Review by Chris Redmond
This 15-year-old short novel by Walter J. Harmidarow (it was published by the Battered Silicon Dispatch-Box in 1998) is better in some significant ways than most of the Sherlockian “pastiches” I have read in recent years. For one thing, it is written in good English. The characters speak like human beings, arguably even like Victorian Englishmen, and the narration in Watson's voice is very clear and readable, although perhaps a little too modern, lacking the elegant periods we recognize in the authentic Canon. There are also repeated errors regarding names and titles, an aspect of Holmes's world that contemporary North Americans simply seem unable to master. Still, if everything that was marketed to Sherlockians these days were this readable, the world would be a much finer place.
The Final Solution also has the considerable merit of being set in London of the 1890s, not (say) Dallas of the 1960s, or even Vienna on the eve of the First World War. That is to say, it's firmly within the period of the authentic Holmes, where the detective and his biographer can be shown behaving as we know them to behave, in the environment that is an important part of the reason we read and enjoy Holmes in the first place. For some reason, however, the date is specified as 1892, a year in which Holmes was away on his Great Hiatus and believed, even by Watson, to be dead. Since other matters are handled deftly, this oddity may be taken as the author's acknowledgement that we are in an alternative, not entirely canonical, reality.
Harmidarow earns extra points by eschewing celebrity cameo roles — no Oscar Wilde, no Randolph Churchill, no Helena Blavatsky, just Holmes, Watson, Moriarty and an interesting and plausible Lestrade, plus characters created explicitly for this narrative (including Crosby the banker, with his red leech). There is also, thank goodness, no Irene Adler.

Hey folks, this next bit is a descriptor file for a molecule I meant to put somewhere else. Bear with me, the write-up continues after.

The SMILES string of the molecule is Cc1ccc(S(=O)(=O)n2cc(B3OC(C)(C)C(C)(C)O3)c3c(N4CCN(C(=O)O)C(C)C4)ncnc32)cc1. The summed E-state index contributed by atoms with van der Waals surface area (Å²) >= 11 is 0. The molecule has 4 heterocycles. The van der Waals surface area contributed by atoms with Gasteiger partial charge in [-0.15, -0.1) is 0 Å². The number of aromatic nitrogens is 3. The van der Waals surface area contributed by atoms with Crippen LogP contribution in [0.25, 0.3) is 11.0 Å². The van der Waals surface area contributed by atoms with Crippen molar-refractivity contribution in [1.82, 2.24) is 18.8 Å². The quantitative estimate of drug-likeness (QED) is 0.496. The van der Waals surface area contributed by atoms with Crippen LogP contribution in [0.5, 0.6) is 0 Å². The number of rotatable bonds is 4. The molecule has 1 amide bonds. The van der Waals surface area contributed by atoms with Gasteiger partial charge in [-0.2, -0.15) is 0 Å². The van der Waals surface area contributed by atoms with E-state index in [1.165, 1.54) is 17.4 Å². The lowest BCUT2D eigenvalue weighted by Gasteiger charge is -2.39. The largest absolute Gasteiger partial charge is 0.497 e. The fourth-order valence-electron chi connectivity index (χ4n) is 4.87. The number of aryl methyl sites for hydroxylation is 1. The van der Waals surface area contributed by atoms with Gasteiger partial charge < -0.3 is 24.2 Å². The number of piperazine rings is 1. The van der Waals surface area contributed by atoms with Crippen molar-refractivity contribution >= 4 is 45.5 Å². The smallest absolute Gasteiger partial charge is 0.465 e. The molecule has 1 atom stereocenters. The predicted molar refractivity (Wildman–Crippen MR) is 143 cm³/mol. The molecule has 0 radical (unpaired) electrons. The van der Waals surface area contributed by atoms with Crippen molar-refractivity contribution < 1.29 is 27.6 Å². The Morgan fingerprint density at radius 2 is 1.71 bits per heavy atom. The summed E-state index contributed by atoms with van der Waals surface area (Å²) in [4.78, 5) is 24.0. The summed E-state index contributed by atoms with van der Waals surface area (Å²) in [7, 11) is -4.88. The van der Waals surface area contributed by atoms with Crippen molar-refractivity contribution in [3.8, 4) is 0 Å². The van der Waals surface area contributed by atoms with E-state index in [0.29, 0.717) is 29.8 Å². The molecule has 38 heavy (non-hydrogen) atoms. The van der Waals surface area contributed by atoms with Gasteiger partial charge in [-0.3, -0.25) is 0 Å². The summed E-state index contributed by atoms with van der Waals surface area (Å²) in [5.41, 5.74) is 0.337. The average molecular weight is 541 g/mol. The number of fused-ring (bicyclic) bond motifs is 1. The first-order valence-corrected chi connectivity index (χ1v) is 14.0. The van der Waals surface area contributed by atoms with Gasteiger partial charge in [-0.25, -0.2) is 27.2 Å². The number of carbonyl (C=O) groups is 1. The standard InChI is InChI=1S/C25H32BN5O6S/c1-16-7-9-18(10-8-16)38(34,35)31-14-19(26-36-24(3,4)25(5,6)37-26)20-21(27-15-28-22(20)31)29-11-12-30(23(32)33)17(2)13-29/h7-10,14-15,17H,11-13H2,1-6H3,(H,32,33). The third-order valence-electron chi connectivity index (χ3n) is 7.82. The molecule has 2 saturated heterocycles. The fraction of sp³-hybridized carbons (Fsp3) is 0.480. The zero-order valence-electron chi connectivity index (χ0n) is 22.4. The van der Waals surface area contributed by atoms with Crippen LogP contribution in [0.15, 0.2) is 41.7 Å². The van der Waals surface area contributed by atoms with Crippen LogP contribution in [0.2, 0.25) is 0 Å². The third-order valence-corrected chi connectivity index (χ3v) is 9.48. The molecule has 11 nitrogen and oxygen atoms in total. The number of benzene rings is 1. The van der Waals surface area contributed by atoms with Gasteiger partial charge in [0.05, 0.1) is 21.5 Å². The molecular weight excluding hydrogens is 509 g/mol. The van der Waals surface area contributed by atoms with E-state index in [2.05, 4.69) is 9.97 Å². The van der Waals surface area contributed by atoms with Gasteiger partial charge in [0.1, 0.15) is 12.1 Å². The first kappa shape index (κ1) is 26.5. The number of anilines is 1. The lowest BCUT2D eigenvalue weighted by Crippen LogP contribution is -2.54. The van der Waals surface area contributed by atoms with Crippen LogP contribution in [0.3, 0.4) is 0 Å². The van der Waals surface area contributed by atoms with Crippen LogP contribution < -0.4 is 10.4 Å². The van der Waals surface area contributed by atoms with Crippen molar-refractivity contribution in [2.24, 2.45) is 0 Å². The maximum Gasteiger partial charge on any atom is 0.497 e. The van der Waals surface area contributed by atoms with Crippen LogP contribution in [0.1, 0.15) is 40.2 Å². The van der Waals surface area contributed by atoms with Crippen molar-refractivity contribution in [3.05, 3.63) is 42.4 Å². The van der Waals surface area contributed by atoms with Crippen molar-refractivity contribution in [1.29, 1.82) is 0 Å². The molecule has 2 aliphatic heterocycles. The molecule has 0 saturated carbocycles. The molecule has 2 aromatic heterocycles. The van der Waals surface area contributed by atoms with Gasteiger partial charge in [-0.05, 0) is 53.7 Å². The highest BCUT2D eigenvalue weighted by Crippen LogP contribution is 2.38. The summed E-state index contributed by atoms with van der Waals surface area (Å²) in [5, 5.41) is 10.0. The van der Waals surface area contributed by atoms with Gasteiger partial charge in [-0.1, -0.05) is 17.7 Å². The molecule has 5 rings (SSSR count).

Harmidarow does allow himself one of the indulgences we have come to expect from pastiche authors, however: he delves more deeply into the personal lives and psychology of Holmes and Watson than the canonical chronicles ever venture to do. In this instance it's Watson, mostly. The poor fellow is emotionally buffeted as he has never been buffeted before, what with the arrest and imprisonment of Holmes, as well as the kidnapping and then death of his wife Mary. (That explains Watson's "sad bereavement", referred to in "The Empty House".) It would not be true to say that everything ends well, but stout Watson being stout Watson, and brilliant Holmes being brilliant Holmes, at least some justice is eventually done.
One unfortunate aspect of The Final Solution is its title, a phrase that is hard for today's reader to encounter without thinking about the Nazi extermination camps of the 1940s. Such an interpretation is not corroborated by anything in the story, and it would appear that Harmidarow merely meant his "final solution" to complement Watson's existing "Final Problem". (The first chapter is a skilful reworking of the famous encounter between Holmes and Moriarty at Baker Street.) A different title might have been preferable: The Incarcerated Detective, perhaps.